The rotator cuff is perforated anterosuperiorly by the coracoid process, which separates the anterior border of the supraspinatus tendon from the superior border of the subscapularis tendon, creating the triangular rotator interval, which is bridged by capsule. The base of the interval is the coracoid process, from which capsular tissue (the coracohumeral ligament) originates. The transverse humeral ligament at the biceps intertubercular sulcus forms the apex of the rotator interval. The coracohumeral and superior glenohumeral ligaments are considered to be structural contents of the rotator interval capsule, but each have separate origins and insertions. These ligaments are considered to be the most constant structures of the fibrous joint capsule.
Arai et al performed cadaver dissections to describe the anatomy as it relates to reconstructing the biceps sling as it exits the interval in cases of biceps subluxation. They note that an intact superior border of subscapularis is needed as well as tension in the SGHL.
Yang et al reported a descriptive anatomy study on the CHL. All were located in the rotator interval, originated from the lateral aspect of the base of the coracoid process, and had histology more consistent with capsule than ligament.
Illustrations A & B show a schematic drawing and a corresponding MRI image of the shoulder that depicts the rotator interval. Boundaries of the rotator interval include the coracoid process (COR) at its base, superiorly by anterior margin of supraspinatus tendon (SST) and inferiorly by superior margin of subscapularis tendon (SSC). Contents of rotator interval include long head of biceps tendon (BT), coracohumeral ligament (CHL), superior glenohumeral ligament (SGHL), and rotator interval capsule. Rotator interval capsule (RIC) is the anterosuperior aspect of glenohumeral joint capsule, which merges with CHL and SGHL insertions medial and lateral to bicipital groove.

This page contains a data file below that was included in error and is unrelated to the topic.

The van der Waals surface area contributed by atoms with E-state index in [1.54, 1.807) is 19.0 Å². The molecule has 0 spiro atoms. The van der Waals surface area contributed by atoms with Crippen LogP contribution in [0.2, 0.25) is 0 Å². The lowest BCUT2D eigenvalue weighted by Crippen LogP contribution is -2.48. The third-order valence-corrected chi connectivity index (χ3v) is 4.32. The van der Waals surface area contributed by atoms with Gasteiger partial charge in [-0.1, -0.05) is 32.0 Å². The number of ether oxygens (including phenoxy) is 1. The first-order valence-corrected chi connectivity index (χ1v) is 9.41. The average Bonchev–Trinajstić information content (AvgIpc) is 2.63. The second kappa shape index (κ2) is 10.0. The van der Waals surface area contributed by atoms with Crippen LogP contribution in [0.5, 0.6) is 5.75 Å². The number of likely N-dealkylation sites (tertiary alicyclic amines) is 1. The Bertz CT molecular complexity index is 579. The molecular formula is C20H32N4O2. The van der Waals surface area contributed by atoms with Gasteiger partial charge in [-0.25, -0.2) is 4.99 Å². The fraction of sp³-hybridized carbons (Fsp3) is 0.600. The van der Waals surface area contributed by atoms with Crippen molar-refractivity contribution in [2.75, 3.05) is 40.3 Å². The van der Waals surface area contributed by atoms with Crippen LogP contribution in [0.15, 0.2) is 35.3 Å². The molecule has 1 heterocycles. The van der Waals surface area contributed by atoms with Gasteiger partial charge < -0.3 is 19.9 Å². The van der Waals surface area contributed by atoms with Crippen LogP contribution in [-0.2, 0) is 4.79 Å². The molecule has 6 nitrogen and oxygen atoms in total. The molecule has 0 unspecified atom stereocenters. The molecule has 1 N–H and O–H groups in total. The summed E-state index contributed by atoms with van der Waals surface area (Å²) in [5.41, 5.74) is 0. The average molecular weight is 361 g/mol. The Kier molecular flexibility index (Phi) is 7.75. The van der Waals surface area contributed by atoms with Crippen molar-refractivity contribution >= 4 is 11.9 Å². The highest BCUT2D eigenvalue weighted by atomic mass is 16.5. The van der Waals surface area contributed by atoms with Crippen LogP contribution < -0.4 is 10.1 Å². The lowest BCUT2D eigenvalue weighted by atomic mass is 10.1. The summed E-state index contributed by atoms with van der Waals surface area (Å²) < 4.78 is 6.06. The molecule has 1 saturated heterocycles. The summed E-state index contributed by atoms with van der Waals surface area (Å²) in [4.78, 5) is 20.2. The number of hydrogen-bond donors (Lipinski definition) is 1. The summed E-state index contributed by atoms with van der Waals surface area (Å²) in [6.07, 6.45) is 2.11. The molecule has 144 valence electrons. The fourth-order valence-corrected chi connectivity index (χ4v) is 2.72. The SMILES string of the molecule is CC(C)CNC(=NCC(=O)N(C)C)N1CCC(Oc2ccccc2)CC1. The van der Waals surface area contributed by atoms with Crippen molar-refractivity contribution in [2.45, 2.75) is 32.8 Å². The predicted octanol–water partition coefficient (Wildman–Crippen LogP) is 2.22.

Illustration C demonstrates a cadaveric image with the subscapularis tendon (black star), supraspinatus tendon (white star), and rotator interval capsule (asterisk).
Illustration D is an image of a right shoulder in the beachchair position viewed from a posterior portal showing a rotator interval closure for a patient with multidirectional instability of the shoulder.
Yang HF, Tang KL, Chen W, Dong SW, Jin T, Gong JC, Li JQ, Wang HQ, Wang J, Xu JZ.. An anatomic and histologic study of the coracohumeral ligament. J Shoulder Elbow Surg. 2009 Mar-Apr;18(2):305-10. Epub 2008 Dec 18.
PMID:19095467 (Link to Abstract)
Arai R, Mochizuki T, Yamaguchi K, Sugaya H, Kobayashi M, Nakamura T, Akita K.. Functional anatomy of the superior glenohumeral and coracohumeral ligaments and the subscapularis tendon in view of stabilization of the long head of the biceps tendon. J Shoulder Elbow Surg. 2010 Jan-Feb;19(1):58-64. Epub .
PMID:19535271 (Link to Abstract)
Netter's Concise Atlas of Orthopaedic Anatomy, Frank H. Netter, John A. Craig.